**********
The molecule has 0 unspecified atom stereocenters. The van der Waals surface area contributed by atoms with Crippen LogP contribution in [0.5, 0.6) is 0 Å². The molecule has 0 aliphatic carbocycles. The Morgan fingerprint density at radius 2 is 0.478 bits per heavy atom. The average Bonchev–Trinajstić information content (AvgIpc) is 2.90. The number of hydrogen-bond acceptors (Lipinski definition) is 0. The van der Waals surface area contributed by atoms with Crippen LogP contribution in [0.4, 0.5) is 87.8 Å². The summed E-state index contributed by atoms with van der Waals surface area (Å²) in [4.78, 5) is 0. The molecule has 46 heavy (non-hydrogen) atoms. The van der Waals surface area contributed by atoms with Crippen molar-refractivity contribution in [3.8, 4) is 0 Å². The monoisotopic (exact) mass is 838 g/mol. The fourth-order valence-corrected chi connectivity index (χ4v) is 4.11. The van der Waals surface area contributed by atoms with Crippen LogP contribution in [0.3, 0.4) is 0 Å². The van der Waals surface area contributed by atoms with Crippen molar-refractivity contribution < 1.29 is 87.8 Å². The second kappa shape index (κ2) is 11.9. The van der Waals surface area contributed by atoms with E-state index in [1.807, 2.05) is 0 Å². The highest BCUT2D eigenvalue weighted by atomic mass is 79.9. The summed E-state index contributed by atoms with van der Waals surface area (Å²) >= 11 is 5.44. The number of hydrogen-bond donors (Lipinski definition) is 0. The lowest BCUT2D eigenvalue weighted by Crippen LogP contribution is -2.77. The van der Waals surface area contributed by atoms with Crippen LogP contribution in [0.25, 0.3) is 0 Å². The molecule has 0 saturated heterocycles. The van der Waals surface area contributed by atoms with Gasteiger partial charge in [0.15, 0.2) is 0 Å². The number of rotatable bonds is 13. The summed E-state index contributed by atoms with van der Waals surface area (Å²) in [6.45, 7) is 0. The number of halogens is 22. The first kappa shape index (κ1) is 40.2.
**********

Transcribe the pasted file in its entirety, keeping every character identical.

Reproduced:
The molecule has 0 unspecified atom stereocenters. The van der Waals surface area contributed by atoms with Crippen LogP contribution in [0.5, 0.6) is 0 Å². The molecule has 0 aliphatic carbocycles. The Morgan fingerprint density at radius 2 is 0.478 bits per heavy atom. The average Bonchev–Trinajstić information content (AvgIpc) is 2.90. The number of hydrogen-bond acceptors (Lipinski definition) is 0. The van der Waals surface area contributed by atoms with Crippen LogP contribution in [0.4, 0.5) is 87.8 Å². The summed E-state index contributed by atoms with van der Waals surface area (Å²) in [4.78, 5) is 0. The molecule has 46 heavy (non-hydrogen) atoms. The van der Waals surface area contributed by atoms with Crippen molar-refractivity contribution in [3.8, 4) is 0 Å². The monoisotopic (exact) mass is 838 g/mol. The fourth-order valence-corrected chi connectivity index (χ4v) is 4.11. The van der Waals surface area contributed by atoms with Crippen LogP contribution in [0.3, 0.4) is 0 Å². The van der Waals surface area contributed by atoms with Crippen molar-refractivity contribution < 1.29 is 87.8 Å². The second kappa shape index (κ2) is 11.9. The van der Waals surface area contributed by atoms with E-state index in [1.807, 2.05) is 0 Å². The highest BCUT2D eigenvalue weighted by atomic mass is 79.9. The summed E-state index contributed by atoms with van der Waals surface area (Å²) >= 11 is 5.44. The number of hydrogen-bond donors (Lipinski definition) is 0. The lowest BCUT2D eigenvalue weighted by Crippen LogP contribution is -2.77. The van der Waals surface area contributed by atoms with Crippen LogP contribution in [0.25, 0.3) is 0 Å². The molecule has 0 saturated heterocycles. The van der Waals surface area contributed by atoms with Gasteiger partial charge in [0.15, 0.2) is 0 Å². The number of rotatable bonds is 13. The summed E-state index contributed by atoms with van der Waals surface area (Å²) in [6.45, 7) is 0. The number of halogens is 22. The first kappa shape index (κ1) is 40.2.